Stage-producer J.J. Horbart, is going to put on a new show, but he doesn't know that his two partners lost the money at the stock market. Insurance salesman Rosmer Peck falls in love with ... See full summary »
Musical comedy antics in an art deco bakery (motto: "Glorifying the American Doughnut") with Eddie Cantor as an assistant to a phoney psychic, who is mistaken for an efficiency expert and ... See full summary »
A. Edward Sutherland
In Panama, Maggie King meets soldier Skid Johnson on his last day in the army and reluctantly agrees to a date to celebrate. The two become involved in a nightclub brawl which causes Maggie... See full summary »
A girl is saved by a miracle after she falls from a cliff in the Argentine Andes, and is blessed with healing powers. A shrine is built on the site, and a whole city grows around it, rich ... See full summary »
A criminal known as Thunderbolt is imprisoned and facing execution. Into the next cell is placed Bob Morgan, an innocent man who has been framed and who is in love with Thunderbolt's girl, ... See full summary »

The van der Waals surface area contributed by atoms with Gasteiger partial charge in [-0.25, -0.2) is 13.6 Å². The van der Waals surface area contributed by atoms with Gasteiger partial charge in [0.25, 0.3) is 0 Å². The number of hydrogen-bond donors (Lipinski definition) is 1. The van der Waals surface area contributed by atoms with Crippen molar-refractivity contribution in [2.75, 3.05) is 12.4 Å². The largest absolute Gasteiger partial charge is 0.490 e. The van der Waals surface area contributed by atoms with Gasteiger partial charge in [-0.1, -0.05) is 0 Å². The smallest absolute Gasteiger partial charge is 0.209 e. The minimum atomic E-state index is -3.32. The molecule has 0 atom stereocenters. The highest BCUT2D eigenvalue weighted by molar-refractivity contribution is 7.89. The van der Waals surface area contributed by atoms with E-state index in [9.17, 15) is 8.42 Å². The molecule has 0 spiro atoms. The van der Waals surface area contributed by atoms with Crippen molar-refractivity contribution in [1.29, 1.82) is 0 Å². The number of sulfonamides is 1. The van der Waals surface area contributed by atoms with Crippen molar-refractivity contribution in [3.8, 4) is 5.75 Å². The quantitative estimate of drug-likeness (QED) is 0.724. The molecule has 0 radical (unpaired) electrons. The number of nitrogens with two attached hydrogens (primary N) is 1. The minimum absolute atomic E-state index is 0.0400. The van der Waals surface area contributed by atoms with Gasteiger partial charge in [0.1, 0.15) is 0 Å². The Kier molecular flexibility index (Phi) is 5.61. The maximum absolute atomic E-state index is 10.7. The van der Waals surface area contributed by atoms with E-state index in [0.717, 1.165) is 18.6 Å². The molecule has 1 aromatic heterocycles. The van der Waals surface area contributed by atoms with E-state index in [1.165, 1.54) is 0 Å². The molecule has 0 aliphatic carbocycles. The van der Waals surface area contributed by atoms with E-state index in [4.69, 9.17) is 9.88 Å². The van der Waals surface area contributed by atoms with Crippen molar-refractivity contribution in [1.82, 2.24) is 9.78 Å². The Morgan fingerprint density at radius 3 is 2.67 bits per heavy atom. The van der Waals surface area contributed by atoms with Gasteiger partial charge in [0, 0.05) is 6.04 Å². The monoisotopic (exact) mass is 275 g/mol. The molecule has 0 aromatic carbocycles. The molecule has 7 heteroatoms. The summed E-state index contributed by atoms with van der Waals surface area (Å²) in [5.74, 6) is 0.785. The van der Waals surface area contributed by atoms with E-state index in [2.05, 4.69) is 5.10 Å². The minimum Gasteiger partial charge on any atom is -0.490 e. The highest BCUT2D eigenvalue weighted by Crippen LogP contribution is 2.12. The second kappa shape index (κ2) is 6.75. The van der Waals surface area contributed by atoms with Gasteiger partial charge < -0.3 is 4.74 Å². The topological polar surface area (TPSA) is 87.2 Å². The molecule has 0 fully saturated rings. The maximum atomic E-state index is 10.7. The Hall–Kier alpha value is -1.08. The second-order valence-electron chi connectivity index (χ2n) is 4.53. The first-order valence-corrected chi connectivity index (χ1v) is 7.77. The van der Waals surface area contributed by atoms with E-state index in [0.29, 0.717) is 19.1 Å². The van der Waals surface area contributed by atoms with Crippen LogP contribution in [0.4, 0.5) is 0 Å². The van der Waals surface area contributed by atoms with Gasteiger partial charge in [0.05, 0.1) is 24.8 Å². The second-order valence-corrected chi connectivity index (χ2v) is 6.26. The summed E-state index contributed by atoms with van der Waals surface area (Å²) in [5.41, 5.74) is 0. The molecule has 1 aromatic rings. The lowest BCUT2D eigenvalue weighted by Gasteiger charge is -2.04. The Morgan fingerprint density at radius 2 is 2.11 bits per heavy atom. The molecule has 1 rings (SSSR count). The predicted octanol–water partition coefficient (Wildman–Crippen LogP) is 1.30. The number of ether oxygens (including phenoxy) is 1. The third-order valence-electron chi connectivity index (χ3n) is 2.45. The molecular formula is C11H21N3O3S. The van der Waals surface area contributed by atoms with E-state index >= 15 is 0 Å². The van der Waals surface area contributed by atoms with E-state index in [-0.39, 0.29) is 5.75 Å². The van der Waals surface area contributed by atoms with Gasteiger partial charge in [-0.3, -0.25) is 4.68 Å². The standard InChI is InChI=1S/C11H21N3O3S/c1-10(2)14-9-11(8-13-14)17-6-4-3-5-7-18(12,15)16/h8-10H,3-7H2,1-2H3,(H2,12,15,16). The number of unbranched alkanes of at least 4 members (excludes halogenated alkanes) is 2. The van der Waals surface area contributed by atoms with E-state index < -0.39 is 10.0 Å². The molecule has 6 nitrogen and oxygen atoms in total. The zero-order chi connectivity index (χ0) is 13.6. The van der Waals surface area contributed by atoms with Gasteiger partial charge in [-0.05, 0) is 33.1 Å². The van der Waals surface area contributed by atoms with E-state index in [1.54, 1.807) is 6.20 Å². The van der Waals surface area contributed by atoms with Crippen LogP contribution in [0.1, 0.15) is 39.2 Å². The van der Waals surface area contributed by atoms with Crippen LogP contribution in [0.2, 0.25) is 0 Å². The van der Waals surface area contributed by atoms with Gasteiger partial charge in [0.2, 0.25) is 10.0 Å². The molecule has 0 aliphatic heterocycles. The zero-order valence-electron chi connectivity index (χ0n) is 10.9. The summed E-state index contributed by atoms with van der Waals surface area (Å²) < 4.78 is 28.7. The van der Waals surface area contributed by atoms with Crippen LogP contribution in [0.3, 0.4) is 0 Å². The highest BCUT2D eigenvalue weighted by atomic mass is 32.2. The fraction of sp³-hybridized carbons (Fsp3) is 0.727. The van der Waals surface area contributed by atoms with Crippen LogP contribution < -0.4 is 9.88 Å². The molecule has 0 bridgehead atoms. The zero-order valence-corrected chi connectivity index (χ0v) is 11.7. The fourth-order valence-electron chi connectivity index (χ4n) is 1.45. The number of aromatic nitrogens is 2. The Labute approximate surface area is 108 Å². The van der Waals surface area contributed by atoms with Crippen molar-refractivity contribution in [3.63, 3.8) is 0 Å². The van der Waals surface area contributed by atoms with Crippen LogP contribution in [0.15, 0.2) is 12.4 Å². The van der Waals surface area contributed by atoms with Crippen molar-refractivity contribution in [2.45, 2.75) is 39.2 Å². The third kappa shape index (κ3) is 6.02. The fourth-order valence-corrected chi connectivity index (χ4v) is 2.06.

I have heard portions of the Vitaphone soundtrack in the past and recently seen the extant film clips featuring Nick Lucas singing "Tip toe through the tulips" and the Finale. Whilst these musical numbers are not like the grand designs as later seen in Busby Berkeley cinematic choreographed numbers they are still spectacular and more like one would see on a real stage. The action is fast and breezy. The costumes and sets look gorgeous. Warners did a great job despite the limitations of early colour and sound movies.
The finale is a reprise of most of the featured songs that were in the film. The colours though muted still look fantastic and there is tremendous energy and life in the dancers. Nancy Welford blew me away with her charm when singing the "Song of the Gold Diggers" in the Finale. I never appreciated "Tip toe through the tulips" until I saw this original version. Keep humming it all the time now. Does anyone know who the lovely lady is that Nick Lucas is serenading? I think it could be Lilyan Tashman who passed way several years after making this film.
Given the success of the stage remake of 42nd Street, it would not be a bad idea if this film was also revived into a stage show. All the ingredients for success are there. The mystique of a lost treasure, a snappy story with a suite of fantastic musical numbers and easily adaptable for the stage. The dialogue and songs still exist on Vitaphone disks and we have a feel of what the film looked like from the clips. It would be a fantastic visual experience to see it in similar two strip Technicolor hues as in the film. All pastels, pinks, greens, turquoise, browns, sepia, reds, oranges and gold. Would make a surreal visual experience.
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